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Solar photovoltaic systems convert sunlight into electricity

Solar photovoltaic (PV) devices, or solar cells, change sunlight directly into electricity. Small PV cells can power calculators, watches, and other small electronic devices. Arrangements of many solar cells in PV panels and arrangements of multiple PV panels in PV arrays can produce electricity for an entire house. Some PV power plants have large arrays that cover many acres to produce electricity for thousands of homes.


Solar energy has benefits and some limitations

Using solar energy has two main benefits:

  • Solar energy systems do not produce air pollutants or carbon dioxide.

  • Solar energy systems on buildings have minimal effects on the environment.

Solar Energy has some limitations: 

  • The amount of sunlight that arrives at the earth's surface is not constant. The amount of sunlight varies depending on location, time of day, the season of the year, and weather conditions.

  • The amount of sunlight reaching a square foot of the earth's surface is relatively small, so a large surface area is necessary to absorb or collect a useful amount of energy. 

  • The typical solar energy system includes solar panels, an inverter, equipment to mount the panels on your roof, and a performance monitoring system that tracks electricity production. The solar panels collect energy from the sun and turn it into electricity, which is passed through the inverter and converted into a form that you can use to power your home. 

  • The vast majority of residential solar energy systems are connected to the electricity grid (or “grid-tied”). When your panels are producing more electricity than your home needs, the excess is fed back into the power grid. Conversely, when your home needs more electricity than your solar panels are producing, you can draw power from the electric grid.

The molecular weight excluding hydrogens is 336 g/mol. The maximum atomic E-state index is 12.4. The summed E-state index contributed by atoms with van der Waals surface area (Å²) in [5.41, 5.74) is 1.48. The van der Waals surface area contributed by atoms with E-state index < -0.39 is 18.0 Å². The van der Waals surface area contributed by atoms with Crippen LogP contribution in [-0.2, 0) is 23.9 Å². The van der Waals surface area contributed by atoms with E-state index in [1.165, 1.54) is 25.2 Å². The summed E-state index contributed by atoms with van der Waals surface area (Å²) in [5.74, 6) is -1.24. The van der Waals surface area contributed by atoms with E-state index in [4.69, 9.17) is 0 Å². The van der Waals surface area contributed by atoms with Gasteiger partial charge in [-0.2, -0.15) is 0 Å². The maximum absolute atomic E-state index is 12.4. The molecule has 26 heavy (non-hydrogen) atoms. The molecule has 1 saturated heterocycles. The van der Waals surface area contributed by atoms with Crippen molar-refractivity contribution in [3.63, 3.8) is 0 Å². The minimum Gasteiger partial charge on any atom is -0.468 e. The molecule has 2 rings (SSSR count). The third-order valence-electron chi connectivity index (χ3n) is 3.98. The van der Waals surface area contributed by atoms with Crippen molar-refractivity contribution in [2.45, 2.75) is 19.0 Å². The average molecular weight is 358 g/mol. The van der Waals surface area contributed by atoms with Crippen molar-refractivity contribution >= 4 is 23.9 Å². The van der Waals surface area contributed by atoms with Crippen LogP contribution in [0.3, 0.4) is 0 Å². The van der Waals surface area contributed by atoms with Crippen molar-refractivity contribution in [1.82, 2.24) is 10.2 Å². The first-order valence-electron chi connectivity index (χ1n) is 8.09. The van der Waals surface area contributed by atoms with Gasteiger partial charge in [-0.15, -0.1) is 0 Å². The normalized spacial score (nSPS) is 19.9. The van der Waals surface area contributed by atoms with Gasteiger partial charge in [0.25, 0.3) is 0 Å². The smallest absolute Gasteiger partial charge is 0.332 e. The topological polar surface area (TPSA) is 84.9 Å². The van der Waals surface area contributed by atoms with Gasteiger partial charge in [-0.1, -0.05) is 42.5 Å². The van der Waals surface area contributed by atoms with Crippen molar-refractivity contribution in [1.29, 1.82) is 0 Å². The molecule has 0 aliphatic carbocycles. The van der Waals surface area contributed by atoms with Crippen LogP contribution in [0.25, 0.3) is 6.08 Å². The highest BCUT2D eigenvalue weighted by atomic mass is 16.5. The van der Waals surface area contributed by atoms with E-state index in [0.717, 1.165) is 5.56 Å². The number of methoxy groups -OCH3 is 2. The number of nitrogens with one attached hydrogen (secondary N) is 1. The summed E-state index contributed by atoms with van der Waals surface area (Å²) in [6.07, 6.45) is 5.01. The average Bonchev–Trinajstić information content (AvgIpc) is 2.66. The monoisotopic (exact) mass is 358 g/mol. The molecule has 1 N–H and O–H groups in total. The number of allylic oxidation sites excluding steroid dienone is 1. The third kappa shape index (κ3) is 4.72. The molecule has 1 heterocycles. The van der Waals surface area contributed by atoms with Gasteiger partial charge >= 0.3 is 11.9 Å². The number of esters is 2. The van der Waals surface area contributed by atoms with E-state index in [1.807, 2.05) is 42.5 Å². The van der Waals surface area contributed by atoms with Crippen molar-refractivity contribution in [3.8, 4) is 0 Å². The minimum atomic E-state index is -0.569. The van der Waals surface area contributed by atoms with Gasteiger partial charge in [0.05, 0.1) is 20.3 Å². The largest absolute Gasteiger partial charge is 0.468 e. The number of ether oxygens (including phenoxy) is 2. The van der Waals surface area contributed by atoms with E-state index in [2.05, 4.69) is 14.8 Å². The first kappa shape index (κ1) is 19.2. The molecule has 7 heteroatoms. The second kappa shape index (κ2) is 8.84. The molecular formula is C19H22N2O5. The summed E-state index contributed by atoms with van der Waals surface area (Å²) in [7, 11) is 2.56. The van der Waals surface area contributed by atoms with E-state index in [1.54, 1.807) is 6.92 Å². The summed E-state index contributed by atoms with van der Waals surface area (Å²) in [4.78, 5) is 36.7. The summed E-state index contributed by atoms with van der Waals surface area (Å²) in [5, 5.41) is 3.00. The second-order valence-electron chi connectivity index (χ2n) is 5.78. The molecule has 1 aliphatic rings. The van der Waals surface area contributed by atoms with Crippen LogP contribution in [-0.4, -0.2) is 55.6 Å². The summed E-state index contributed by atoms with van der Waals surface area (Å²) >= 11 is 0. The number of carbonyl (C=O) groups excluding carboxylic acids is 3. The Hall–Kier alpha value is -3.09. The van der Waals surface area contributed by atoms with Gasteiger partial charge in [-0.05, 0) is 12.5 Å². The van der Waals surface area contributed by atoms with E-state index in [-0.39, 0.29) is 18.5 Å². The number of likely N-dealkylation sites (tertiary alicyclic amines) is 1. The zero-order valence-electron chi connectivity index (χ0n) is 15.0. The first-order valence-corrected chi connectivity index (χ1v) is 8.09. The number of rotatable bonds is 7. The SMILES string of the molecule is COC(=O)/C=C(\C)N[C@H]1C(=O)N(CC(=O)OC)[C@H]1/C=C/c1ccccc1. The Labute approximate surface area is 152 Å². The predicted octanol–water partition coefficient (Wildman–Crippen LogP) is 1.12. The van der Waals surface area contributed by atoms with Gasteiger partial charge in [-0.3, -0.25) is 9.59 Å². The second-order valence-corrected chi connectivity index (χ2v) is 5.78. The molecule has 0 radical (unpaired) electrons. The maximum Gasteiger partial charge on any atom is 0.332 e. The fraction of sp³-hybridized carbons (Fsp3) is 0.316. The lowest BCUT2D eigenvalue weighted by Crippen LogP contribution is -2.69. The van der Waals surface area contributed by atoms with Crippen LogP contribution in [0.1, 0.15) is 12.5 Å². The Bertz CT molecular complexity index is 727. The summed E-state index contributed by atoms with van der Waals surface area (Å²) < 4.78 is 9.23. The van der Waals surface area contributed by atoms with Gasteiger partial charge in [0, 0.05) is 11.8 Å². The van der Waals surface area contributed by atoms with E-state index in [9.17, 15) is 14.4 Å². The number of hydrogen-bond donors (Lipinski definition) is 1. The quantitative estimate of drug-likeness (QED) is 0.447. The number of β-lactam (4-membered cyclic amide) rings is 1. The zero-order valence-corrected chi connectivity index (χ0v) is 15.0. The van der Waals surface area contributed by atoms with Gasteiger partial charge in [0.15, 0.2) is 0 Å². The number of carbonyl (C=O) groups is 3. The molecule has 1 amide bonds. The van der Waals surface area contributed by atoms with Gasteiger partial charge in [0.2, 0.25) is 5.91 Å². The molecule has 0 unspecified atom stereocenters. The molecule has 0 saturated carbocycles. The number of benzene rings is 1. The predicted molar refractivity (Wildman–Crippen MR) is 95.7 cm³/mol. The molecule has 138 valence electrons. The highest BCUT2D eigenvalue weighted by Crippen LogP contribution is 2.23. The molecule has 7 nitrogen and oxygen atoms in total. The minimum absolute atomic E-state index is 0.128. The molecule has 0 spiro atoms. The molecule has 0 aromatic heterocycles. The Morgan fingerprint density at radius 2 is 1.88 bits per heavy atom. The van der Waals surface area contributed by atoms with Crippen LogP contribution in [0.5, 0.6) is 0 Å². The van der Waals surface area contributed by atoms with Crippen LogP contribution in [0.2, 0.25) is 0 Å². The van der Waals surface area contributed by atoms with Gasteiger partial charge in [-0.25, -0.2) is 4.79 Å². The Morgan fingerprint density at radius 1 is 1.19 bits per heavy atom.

• Solar manufacturer Sunflare has a solution for such structures: resilient thin-film solar panels that are installed with a special double-sided tape. Sunflare’s flat, waterproof panels are made without frames, racks, or glass; can be walked on; and can be made to fit any shape. Producing these panels requires less energy than producing glass and silicon panels, and, at 1.7 millimeters thick, they’re more flexible; you can bend and curve each panel’s backing to suit the roof beneath it. Sunflare weighs 86 percent less than silicon, and, unlike commercial roofing installations, requires no roofing punctures. These features mean the panels can be attached to any structure without adding too much weight or compromising its integrity. Plus, the company is committed to environmental stewardship; it doesn’t use toxic chemicals to produce the panels, and it recycles spent materials.



The Montgomery County Council on 2/23/2021 voted to adopt changes to the County zoning code that will provide opportunities for locating solar collection systems in the Agricultural Reserve.

Zoning Text Amendment 20-01 strikes the right balance between the need for renewable energy and the equally important need to protect the Agricultural Reserve’s unique and vital contributions to local food production, clean water and carbon sequestration. 

The new standards allow solar collection systems generating up to two megawatts of power as a conditional use on the lesser productive soils in the Ag Reserve. Other provisions protect streams, wetlands, steep slopes greater than 15 percent and forests.  

In addition, the areas under the arrays must be used for farming or agricultural purposes. Examples include pollinator-friendly designation, agrivoltaic plantings or crops suitable for grazing farm animals. Another significant change affects property owners who install smaller solar systems to serve their individual energy needs, increasing the amount of on-site energy they can produce from 120 to 200 percent.


The Ag Reserve, established by prescient County leaders more than 40 years ago, is recognized as a national model of farmland and open space preservation. Its importance and significance grow with each passing year as we witness the effects of climate change on our food and water supplies. The legislation adopted by County Council embodies the need for protecting this resource while allowing us to see whether agriculture and solar systems can co-exist in a mutually beneficial way in Montgomery County. 

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